The Nine Best Concerts in New York This Week, 6/29/15


For more shows throughout the week, check out our New York Concert Calendar, which we update daily.

Monday, 6/29
The Melvins
Santos House Party
8 p.m., SOLD OUT
Their punishing blend of stoner rock, hardcore punk, doom metal, and general bizarro vibes have made the Melvins beloved by many, inspiring the likes of everyone from Kurt Cobain to Boris and Fucked Up. Their constant touring schedule usually sees them on the road four or five months out of any given year, with a rotating lineup that currently includes core members Buzz “King Buzzo” Osborne and Dale Crover, with J.D. Pinkus on bass. Their album output is just as prolific — and they just reissued two EPs, The Bulls & The Bees/Electroretard, earlier this month. The summer tour includes two sold-out shows with Mexican feminist garage-punk outfit Le Butcherettes, who appear on a tour-only 10” split with the headliners. Butcherettes lead singer Teri Gender Bender has been known to appear onstage doused in fake blood, so get there early and mosh all night, if you can score tickets on the secondary market. — Lindsey Rhoades

Madison Square Garden
8 p.m., $71–$195
You can take all kinds of pills that give all kinds of thrills but the one you can never know is the thrill that will getcha when you get your picture on the cover of Rolling Stone…which Rush, in this past week, have finally achieved. Plus, Rush ran this remarkable career without ingesting any pills! The band that helped turn Joe Geek into Joe Cool are currently in their twilight, suggesting that this may be the end of Canada’s finest three. Let’s hope this is not the case, because will there ever be another band capable of turning a Morse code signal (“YYZ”) into rock ‘n’ roll gold? Probably not. — Silas Valentino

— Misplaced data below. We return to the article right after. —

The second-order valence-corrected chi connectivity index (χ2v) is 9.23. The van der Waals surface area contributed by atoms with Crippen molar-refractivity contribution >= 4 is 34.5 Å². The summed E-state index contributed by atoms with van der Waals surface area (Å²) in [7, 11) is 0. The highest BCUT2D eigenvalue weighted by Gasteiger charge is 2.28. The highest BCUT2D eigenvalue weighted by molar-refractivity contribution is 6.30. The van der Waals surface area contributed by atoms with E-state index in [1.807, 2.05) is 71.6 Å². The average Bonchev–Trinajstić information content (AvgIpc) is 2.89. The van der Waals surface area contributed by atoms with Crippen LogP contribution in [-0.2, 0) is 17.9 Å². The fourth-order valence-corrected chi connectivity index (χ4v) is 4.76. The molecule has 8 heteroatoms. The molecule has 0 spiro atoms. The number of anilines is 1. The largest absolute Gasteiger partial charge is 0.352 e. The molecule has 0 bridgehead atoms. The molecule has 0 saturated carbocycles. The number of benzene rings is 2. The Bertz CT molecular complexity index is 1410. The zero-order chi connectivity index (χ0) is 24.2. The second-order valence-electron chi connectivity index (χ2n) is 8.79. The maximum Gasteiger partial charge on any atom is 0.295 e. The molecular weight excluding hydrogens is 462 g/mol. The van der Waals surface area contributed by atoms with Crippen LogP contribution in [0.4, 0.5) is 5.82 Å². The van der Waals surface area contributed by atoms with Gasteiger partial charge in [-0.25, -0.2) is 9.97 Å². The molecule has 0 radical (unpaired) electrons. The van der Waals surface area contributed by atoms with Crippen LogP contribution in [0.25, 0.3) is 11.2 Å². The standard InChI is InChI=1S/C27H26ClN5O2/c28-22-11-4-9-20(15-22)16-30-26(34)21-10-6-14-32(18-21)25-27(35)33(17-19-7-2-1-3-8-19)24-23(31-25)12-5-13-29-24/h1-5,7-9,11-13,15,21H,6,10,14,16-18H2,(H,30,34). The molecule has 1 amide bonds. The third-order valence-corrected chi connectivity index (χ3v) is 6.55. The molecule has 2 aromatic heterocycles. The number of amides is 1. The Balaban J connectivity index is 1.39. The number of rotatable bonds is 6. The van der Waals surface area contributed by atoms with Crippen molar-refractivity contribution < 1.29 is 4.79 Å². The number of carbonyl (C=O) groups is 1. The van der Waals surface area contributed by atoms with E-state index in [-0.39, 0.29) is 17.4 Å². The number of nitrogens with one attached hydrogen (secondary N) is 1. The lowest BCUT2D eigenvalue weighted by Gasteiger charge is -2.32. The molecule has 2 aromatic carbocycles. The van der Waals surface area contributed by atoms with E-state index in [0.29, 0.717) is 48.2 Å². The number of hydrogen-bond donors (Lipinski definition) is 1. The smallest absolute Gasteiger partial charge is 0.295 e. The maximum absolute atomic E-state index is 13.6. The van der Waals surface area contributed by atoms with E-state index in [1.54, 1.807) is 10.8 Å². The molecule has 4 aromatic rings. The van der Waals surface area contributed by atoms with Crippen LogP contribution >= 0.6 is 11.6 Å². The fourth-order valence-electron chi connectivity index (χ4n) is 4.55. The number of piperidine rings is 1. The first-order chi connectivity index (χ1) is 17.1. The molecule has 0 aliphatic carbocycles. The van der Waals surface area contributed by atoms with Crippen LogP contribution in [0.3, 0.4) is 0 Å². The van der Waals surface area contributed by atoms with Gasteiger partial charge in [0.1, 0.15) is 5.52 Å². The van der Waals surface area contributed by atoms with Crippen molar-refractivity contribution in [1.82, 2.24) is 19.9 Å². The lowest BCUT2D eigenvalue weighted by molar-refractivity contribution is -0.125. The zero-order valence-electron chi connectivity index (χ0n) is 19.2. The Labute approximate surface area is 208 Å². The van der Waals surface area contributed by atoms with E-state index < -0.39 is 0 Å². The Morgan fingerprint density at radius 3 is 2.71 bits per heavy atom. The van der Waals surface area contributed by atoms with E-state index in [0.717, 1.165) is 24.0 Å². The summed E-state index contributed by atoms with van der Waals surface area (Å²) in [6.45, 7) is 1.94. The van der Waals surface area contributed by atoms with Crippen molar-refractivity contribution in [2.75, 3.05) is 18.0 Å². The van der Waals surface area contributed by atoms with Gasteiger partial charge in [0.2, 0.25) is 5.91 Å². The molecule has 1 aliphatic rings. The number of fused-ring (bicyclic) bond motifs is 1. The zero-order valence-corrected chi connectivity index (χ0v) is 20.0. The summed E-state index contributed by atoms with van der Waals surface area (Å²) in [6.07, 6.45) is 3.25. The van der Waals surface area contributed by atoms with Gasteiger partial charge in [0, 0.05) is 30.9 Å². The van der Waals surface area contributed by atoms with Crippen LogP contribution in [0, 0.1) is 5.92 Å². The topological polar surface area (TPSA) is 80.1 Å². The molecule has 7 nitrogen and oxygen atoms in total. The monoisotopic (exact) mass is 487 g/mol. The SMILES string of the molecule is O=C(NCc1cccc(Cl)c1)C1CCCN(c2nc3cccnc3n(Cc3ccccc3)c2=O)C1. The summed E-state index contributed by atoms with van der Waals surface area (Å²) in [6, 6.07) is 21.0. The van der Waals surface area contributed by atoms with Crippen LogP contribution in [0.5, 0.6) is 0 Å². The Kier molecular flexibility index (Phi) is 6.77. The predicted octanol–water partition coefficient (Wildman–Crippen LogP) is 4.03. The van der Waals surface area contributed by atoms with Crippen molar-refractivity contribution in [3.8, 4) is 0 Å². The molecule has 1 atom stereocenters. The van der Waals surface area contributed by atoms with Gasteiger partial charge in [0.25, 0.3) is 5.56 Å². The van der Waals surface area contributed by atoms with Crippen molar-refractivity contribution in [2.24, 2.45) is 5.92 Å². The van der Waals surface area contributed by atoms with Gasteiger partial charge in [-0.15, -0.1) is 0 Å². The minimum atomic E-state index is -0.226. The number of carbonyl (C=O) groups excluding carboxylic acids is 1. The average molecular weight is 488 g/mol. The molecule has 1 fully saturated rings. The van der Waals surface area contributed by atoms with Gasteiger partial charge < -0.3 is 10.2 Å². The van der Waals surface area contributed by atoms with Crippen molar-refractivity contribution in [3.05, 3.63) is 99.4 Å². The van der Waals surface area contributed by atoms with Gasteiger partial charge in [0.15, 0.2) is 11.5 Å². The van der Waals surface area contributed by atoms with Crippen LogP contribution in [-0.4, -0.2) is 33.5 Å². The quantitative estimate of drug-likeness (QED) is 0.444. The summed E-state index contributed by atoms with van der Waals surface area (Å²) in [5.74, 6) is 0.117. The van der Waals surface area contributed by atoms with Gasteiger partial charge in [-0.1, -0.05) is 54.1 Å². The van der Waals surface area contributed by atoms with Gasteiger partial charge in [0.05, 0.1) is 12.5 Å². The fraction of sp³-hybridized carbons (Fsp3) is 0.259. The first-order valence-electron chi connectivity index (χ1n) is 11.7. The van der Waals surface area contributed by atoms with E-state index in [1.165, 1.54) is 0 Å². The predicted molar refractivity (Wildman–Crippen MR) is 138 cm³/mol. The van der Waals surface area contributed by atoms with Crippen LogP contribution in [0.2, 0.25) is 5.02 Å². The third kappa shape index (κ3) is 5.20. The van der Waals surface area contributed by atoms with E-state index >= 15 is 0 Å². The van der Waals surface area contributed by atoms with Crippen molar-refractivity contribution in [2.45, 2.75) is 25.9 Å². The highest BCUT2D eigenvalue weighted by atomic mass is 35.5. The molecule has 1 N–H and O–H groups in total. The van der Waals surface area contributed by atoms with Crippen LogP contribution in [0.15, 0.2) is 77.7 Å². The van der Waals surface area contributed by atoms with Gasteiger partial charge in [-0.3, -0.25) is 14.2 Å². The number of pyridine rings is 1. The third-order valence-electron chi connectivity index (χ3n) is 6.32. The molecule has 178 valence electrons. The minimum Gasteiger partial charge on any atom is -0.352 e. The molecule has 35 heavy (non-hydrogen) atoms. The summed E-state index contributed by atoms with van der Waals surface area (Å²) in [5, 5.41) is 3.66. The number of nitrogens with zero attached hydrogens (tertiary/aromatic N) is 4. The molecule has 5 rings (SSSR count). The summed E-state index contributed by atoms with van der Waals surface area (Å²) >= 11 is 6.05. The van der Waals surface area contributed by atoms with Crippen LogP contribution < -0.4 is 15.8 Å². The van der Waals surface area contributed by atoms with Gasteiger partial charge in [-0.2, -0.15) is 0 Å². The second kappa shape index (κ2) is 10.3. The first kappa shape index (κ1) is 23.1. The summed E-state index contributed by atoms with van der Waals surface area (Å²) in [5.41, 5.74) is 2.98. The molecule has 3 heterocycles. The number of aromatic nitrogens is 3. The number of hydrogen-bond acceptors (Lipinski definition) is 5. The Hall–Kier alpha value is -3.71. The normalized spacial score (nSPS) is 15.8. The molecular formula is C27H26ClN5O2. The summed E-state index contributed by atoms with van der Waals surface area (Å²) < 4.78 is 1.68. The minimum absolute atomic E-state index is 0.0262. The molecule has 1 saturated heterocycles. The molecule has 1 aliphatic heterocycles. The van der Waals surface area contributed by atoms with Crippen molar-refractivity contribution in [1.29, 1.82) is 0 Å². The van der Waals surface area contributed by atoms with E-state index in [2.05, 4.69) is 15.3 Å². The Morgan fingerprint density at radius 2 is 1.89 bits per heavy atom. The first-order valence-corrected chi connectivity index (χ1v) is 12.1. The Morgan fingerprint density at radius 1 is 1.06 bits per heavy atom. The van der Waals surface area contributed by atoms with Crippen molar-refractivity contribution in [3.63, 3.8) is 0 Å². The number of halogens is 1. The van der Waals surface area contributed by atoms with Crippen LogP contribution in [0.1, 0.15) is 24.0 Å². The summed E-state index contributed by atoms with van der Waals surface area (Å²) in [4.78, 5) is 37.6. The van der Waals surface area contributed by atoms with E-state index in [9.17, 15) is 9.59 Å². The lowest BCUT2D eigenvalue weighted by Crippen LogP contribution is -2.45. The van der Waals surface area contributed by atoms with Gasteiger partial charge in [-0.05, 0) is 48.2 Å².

Tuesday, 6/30
Blue Note Jazz Festival
Blue Note
8 p.m., $20–$55
Some jazz fests bet the farm on stylistic focus; some let a wide breadth carry the day. File this year’s Blue Note Jazz Festival in the latter category and get ready for action. If you participate fully, you’ll be bouncing around town (and genres). How else to describe a month-long confab that includes Bebel Gilberto and Kathleen Battle as well as Oliver Lake and the Rippingtons? Mainstream swing, old-school blues, swamp rock, classical refractions, and the city’s first all-women mariachi outfit — the BNJF curators aren’t sweating the orthodoxy, and that alone is rather refreshing. Icons are invited, of course; saxophonist Lee Konitz, drummer Roy Haynes, and pianist Abdullah Ibrahim still have the power to amaze. You’ll need to sketch your own must-see list, but be wise: That Bad Plus–Joshua Redman gig has to make the cut. — Jim Macnie

Widowspeak + Small Black
Brooklyn Bowl
6 p.m., $10
This co-headlining bill couples two bands with different takes on a similar theme. Widowspeak play lush bluegrass-tinged folk with soft vocals and a retro vibe, while Small Black play lush electro-tinged rock with soft vocals and a retro vibe. The former’s forlorn ballads and sun-drenched album art are a Seventies throwback; the latter’s synth lines evoke the best of confessional Eighties tracks. Pairing them in a bowling alley makes for exactly the right kind of hazy summer night to usher in July. — Zoë Leverant

Baby’s All Right
8 p.m., $8–$10